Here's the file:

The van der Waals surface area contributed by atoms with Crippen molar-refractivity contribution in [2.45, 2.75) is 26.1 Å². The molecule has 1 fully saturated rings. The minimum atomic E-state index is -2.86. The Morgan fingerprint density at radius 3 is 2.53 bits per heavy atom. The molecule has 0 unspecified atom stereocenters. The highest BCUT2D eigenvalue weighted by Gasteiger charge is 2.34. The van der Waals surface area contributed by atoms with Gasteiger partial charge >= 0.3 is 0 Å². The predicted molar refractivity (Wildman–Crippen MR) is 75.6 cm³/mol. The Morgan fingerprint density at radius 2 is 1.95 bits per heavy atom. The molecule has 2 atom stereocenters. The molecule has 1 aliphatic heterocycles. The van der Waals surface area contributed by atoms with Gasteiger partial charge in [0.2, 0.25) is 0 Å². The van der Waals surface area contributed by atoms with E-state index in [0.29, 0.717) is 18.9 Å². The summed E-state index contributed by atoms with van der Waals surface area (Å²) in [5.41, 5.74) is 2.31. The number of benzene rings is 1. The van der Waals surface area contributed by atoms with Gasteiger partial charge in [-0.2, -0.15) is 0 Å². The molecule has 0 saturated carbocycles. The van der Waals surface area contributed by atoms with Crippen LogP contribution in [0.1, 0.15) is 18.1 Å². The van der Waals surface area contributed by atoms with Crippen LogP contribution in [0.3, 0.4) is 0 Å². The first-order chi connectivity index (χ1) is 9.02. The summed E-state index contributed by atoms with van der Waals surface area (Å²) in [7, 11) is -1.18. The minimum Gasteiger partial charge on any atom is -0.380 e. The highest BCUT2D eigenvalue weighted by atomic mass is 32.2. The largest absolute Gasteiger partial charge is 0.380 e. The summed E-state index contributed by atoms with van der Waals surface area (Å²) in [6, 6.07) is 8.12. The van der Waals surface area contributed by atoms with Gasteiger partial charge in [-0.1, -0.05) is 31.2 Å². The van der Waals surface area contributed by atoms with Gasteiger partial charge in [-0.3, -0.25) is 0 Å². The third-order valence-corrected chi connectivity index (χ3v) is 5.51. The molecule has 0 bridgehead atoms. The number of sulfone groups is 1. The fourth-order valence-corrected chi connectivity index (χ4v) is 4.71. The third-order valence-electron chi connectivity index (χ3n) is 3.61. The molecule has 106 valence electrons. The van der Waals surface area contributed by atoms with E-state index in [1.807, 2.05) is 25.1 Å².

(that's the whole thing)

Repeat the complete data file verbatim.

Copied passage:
The van der Waals surface area contributed by atoms with Crippen molar-refractivity contribution in [2.45, 2.75) is 26.1 Å². The molecule has 1 fully saturated rings. The minimum atomic E-state index is -2.86. The Morgan fingerprint density at radius 3 is 2.53 bits per heavy atom. The molecule has 0 unspecified atom stereocenters. The highest BCUT2D eigenvalue weighted by Gasteiger charge is 2.34. The van der Waals surface area contributed by atoms with Gasteiger partial charge >= 0.3 is 0 Å². The predicted molar refractivity (Wildman–Crippen MR) is 75.6 cm³/mol. The Morgan fingerprint density at radius 2 is 1.95 bits per heavy atom. The molecule has 2 atom stereocenters. The molecule has 1 aliphatic heterocycles. The van der Waals surface area contributed by atoms with Gasteiger partial charge in [0.2, 0.25) is 0 Å². The van der Waals surface area contributed by atoms with E-state index in [0.29, 0.717) is 18.9 Å². The summed E-state index contributed by atoms with van der Waals surface area (Å²) in [5.41, 5.74) is 2.31. The number of benzene rings is 1. The van der Waals surface area contributed by atoms with Gasteiger partial charge in [-0.2, -0.15) is 0 Å². The molecule has 0 saturated carbocycles. The van der Waals surface area contributed by atoms with Crippen LogP contribution in [0.1, 0.15) is 18.1 Å². The van der Waals surface area contributed by atoms with Crippen LogP contribution in [0.3, 0.4) is 0 Å². The first-order chi connectivity index (χ1) is 9.02. The summed E-state index contributed by atoms with van der Waals surface area (Å²) in [7, 11) is -1.18. The minimum Gasteiger partial charge on any atom is -0.380 e. The highest BCUT2D eigenvalue weighted by atomic mass is 32.2. The largest absolute Gasteiger partial charge is 0.380 e. The summed E-state index contributed by atoms with van der Waals surface area (Å²) in [6, 6.07) is 8.12. The van der Waals surface area contributed by atoms with Gasteiger partial charge in [-0.1, -0.05) is 31.2 Å². The van der Waals surface area contributed by atoms with Gasteiger partial charge in [-0.3, -0.25) is 0 Å². The third-order valence-corrected chi connectivity index (χ3v) is 5.51. The molecule has 0 bridgehead atoms. The number of sulfone groups is 1. The fourth-order valence-corrected chi connectivity index (χ4v) is 4.71. The third-order valence-electron chi connectivity index (χ3n) is 3.61. The molecule has 106 valence electrons. The van der Waals surface area contributed by atoms with E-state index in [1.807, 2.05) is 25.1 Å².